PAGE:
Nowadays, Chef Gomes says he still enjoys preparing wild boar for restaurant diners on a regular basis.  “The boar is freshly trapped when I order it. Tom Asano at Kulana Foods in Hilo does an excellent job of ensuring we get the best possible product available, all federally inspected and certified before it’s sent to my kitchen.” Some of Chef Gomes’ favorite preparations include smoked Portuguese linguiça sausage, head cheese and dishes such as his popular pork with steamed clams. He likes to use a variety of cuts, and feels that every part of the wild boar should be used out of respect to the animal. As the local creed goes: only take from the land what you need.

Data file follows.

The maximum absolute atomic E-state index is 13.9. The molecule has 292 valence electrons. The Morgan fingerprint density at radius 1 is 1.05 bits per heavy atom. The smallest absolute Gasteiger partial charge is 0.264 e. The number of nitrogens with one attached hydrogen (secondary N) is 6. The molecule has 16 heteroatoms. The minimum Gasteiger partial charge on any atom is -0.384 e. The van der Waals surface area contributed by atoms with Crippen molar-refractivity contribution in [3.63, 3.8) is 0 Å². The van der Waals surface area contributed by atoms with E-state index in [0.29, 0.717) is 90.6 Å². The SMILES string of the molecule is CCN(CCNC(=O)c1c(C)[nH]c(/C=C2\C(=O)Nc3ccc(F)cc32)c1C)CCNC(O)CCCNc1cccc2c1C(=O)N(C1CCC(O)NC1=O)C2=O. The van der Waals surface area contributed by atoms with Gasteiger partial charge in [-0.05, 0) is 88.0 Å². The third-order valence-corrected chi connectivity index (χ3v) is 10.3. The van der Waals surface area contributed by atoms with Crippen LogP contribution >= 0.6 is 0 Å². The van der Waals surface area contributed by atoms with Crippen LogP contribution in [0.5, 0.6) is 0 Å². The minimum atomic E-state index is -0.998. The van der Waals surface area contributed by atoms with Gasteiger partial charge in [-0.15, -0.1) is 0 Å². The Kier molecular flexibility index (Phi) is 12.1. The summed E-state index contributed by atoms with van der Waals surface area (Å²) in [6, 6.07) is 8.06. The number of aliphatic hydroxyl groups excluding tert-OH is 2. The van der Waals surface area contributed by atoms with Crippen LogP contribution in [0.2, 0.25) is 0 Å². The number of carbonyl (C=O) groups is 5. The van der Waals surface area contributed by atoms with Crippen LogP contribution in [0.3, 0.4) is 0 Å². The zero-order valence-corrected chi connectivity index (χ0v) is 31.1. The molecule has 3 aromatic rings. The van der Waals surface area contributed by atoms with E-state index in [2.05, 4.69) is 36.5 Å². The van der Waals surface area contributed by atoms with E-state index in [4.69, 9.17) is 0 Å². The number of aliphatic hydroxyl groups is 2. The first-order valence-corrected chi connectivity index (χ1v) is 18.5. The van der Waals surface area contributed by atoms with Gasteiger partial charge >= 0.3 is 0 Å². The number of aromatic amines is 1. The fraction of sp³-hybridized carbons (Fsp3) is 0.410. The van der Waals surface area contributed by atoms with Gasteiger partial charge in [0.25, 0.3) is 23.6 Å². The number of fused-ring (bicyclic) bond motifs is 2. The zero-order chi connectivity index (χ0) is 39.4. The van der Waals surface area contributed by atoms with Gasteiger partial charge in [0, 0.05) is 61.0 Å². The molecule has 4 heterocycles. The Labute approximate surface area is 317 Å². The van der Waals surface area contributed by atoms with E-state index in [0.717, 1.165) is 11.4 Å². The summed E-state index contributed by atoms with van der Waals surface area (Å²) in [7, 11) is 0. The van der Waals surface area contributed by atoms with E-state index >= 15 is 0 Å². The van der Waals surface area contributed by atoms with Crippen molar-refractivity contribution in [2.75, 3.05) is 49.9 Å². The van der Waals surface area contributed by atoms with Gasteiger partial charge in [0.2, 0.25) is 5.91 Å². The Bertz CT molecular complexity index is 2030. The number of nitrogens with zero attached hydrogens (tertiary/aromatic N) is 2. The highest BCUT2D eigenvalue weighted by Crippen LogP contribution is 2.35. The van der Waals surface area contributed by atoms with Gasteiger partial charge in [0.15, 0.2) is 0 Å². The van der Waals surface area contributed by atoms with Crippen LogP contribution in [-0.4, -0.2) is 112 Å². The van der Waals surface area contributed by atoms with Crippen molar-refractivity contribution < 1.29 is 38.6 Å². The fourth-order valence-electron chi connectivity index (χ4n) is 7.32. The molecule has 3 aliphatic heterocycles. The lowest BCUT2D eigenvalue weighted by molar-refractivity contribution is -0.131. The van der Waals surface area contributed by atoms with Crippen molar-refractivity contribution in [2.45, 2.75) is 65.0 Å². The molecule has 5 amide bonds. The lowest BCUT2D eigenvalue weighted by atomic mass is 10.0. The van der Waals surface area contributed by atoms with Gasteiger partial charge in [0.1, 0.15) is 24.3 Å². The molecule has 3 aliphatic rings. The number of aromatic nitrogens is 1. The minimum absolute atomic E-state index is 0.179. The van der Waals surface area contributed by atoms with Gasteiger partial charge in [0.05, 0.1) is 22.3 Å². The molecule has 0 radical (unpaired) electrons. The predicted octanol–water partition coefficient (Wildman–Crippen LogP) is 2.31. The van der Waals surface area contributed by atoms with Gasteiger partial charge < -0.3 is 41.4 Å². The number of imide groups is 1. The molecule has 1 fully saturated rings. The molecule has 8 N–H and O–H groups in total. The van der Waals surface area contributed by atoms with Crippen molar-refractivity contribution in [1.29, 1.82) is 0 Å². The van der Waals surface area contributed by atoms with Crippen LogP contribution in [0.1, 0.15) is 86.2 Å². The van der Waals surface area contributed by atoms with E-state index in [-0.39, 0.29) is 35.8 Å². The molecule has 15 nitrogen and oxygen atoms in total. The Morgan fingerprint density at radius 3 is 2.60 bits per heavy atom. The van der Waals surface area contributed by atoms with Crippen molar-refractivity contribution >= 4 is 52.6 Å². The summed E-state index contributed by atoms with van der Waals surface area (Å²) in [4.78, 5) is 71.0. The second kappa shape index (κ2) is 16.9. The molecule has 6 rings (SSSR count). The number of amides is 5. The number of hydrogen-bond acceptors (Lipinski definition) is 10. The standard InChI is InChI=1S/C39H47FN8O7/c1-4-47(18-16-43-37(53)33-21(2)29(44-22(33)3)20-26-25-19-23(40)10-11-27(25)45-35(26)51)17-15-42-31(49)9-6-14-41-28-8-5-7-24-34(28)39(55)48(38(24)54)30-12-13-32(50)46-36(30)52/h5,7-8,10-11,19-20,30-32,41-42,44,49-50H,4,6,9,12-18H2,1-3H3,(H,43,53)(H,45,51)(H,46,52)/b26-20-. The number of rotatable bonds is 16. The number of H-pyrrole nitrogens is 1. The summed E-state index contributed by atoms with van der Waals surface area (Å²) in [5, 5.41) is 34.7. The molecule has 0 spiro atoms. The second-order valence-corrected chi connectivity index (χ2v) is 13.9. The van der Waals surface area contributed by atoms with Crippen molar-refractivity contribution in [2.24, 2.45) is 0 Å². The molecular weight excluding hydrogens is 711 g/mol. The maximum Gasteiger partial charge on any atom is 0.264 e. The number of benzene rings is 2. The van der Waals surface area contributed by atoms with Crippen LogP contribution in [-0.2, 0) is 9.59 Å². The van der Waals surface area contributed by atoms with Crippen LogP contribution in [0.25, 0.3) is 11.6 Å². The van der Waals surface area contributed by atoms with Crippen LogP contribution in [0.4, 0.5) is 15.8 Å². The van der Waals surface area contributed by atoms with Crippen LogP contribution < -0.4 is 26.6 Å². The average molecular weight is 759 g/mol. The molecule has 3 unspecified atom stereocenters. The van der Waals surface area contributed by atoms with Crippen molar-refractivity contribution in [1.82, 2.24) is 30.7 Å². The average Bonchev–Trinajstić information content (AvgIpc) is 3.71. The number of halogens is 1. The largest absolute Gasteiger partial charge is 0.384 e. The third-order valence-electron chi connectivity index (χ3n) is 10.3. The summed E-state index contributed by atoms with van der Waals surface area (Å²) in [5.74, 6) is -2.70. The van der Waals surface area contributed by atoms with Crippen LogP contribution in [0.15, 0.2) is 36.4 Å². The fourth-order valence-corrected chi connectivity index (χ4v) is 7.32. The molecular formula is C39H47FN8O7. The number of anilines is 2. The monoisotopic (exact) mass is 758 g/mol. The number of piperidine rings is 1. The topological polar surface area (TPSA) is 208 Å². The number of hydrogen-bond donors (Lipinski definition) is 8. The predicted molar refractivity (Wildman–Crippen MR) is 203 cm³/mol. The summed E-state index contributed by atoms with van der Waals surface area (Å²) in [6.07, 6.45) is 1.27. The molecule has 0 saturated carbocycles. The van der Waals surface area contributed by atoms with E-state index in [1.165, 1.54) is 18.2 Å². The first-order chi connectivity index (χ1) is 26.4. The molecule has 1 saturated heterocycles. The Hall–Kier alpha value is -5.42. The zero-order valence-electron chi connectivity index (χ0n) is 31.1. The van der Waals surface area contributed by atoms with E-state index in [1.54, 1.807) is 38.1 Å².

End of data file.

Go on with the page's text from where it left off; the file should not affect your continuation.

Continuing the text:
At Beach Tree, Chef Mastrascusa features wild boar dishes on both his lunch and dinner menus. During dinner, he presents what he calls the quintessential, classic Italian wild boar dish—Pappardelle al Cinghiale. House-made pappardelle pasta is tossed with slow-braised wild boar and local Hamakua mushrooms. “Two of our most popular shared dishes at lunchtime are the Braised Wild Boar Nachos and the Hawaiian Pizza with wild boar, pineapple and Big Island Puna goat cheese ricotta toppings,” says Chef Mastrascusa. The secret to succulent pork perfection, according to Chef Mastrascusa, is slow cooking the boar overnight for about 12 hours, which tenderizes the meat, while bringing out all of its rich, bold flavors. Chef Mastrascusa and his culinary team are always testing new recipes using this highly versatile meat, bringing innovative flare to local dining, while remaining true to the traditions of this special place.